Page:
Millions of people around the world suffer from chronic pain, but until now there have been few ways to measure this pain objectively. Now, for the first time, it has been possible to identify brain activity that is characteristic of chronic pain in four patients with implanted electrodes. With the help of a computer-aided evaluation of the recorded brain waves, the researchers were able to predict the individual pain intensity and also determine that the signature of chronic pain differs from that of acute pain perception. These findings open up new opportunities to be able to measure pain objectively in the future.
Pain is an important warning signal from our body. But there is pain that remains. Chronic pain often persists long after the original cause has healed or been eliminated. This is due to the so-called pain memory. This occurs when the initially strong and persistent bombardment of pain signals leads to changes in gene activity, cell metabolism, signal transmission and the activity of nerve cells in the spinal cord and brain. As a result of these changes, the pain can take on a life of its own: hypersensitivity develops, through which even harmless stimuli trigger pain. "Pain is one of the most fundamental experiences an organism can have," says lead author Prasad Shirvalkar of the University of California, San Francisco. "Nevertheless, there is still a lot that we don't understand about pain and its mechanisms."
Where does chronic pain show up in the brain?
A problem for pain research and pain therapy has been that there is no objective measurement method for chronic pain. Physicians are dependent on the questioning and self-assessment of the patients. It is also only rudimentarily known where chronic pain manifests itself in the brain and whether this differs from brain activity in acute pain. Studies suggest that areas in the prefrontal cortex behind the forehead are particularly involved in the perception of pain. A chance to find out more presented itself to Shirvalkar and his team in the form of four patients with severe, persistent chronic pain. One suffered from phantom limb pain after an amputation, while the other three patients suffered from chronic pain after a stroke.
In the study, the researchers implanted electrodes under the skulls of the four pain patients in such a way that they specifically recorded activity in two areas of the prefrontal cortex, the anterior cingulate cortex (ACC) and the orbitofrontal cortex (OFC). “Functional magnetic resonance imaging (fNRT) measurements show that both areas light up when there is acute pain,” says Shirvalkar. "We wanted to find out whether these regions also play a role in the processing of chronic pain. We were particularly interested in whether there are brain signals that are related to the intensity of the pain.” For a period of three to six months, the four test subjects indicated how intense their chronic pain was several times a day using a standardized pain scale. At the same time, the electrodes recorded their brain activity. In this way, the team collected data for three to six months and then evaluated it using an adaptive algorithm.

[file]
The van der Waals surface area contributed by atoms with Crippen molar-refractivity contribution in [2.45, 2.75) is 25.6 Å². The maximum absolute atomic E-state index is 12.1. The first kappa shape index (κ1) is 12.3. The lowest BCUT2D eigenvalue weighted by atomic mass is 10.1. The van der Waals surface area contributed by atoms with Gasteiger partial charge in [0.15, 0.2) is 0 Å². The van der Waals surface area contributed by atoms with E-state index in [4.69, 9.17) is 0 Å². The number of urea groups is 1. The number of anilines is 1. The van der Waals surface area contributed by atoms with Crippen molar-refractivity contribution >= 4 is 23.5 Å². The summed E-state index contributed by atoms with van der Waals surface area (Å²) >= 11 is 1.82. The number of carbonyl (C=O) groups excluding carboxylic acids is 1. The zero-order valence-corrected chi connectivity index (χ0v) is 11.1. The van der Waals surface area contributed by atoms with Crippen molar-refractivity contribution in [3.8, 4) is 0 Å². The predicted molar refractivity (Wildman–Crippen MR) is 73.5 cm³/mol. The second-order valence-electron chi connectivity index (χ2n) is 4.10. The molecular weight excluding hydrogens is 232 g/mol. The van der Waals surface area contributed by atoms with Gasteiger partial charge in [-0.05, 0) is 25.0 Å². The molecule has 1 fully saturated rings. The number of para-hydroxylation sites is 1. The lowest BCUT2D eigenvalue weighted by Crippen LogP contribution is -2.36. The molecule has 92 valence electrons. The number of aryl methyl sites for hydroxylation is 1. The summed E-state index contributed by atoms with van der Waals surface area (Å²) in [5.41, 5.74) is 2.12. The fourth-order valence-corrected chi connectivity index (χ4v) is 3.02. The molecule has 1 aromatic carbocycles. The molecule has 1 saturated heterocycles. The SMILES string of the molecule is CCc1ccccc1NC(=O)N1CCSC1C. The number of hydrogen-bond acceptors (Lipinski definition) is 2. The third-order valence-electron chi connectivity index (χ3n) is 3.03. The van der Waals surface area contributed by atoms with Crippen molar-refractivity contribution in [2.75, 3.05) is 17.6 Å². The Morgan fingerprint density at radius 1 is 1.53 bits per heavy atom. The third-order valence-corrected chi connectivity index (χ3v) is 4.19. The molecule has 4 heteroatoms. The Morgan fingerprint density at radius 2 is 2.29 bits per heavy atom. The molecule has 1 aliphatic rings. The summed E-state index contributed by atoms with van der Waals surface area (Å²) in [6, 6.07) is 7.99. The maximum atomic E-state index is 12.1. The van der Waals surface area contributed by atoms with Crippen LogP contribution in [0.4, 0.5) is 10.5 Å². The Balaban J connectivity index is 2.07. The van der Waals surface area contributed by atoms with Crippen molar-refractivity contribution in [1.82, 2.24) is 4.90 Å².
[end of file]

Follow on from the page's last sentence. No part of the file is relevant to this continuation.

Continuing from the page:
Orbitofrontal Cortex as a key region
The evaluations showed that there is indeed a specific, recognizable pattern of brain activity in chronic pain. According to this, the orbitofrontal cortex is particularly active when a person suffers from chronic pain. The more intense the pain, the higher the activity measured in the OFC. "The chronic pain condition could be significantly decoded in all patients on the basis of the mutual orbitofrontal cortex," report Shirvalkar and his colleagues. To a lesser extent, the anterior cingulate cortex (ACC) was also activated. Both measurements together enabled the team to read the pain of their subjects with sometimes more than 80 percent sensitivity and specificity from their brain activity. "These results are a proof of concept that signals from key neuronal regions can be used to determine clinically relevant pain conditions in humans," the researchers state.
In a supplementary experiment, they also exposed their test subjects to acute pain stimuli in order to uncover possible differences in the neuronal processing of chronic and acute pain. It was shown that the anterior cingulate cortex becomes active in acute pain perception and only to a lesser extent the orbitofrontal cortex. "This observation is consistent with previous imaging studies in which experimental pain stimuli also activated the ACC as a key node," the scientists write. In her opinion, these results not only provide more insight into where chronic pain is processed in the brain, they could also make it possible to measure pain objectively in the future. However, it must first be investigated whether these specific activity patterns can also be measured in patients with other types of chronic pain. If this is the case, the new findings could also open up new starting points for pain therapy. "By developing better tools to study and potentially influence pain responses in the brain, we hope to find ways to improve the lives of people with chronic pain," says Shirvalkar.
Source: Prasad Shirvalkar (University of California, San Francisco) et al., Nature Neuroscience, doi: 10.1038/s41593-023-01338-z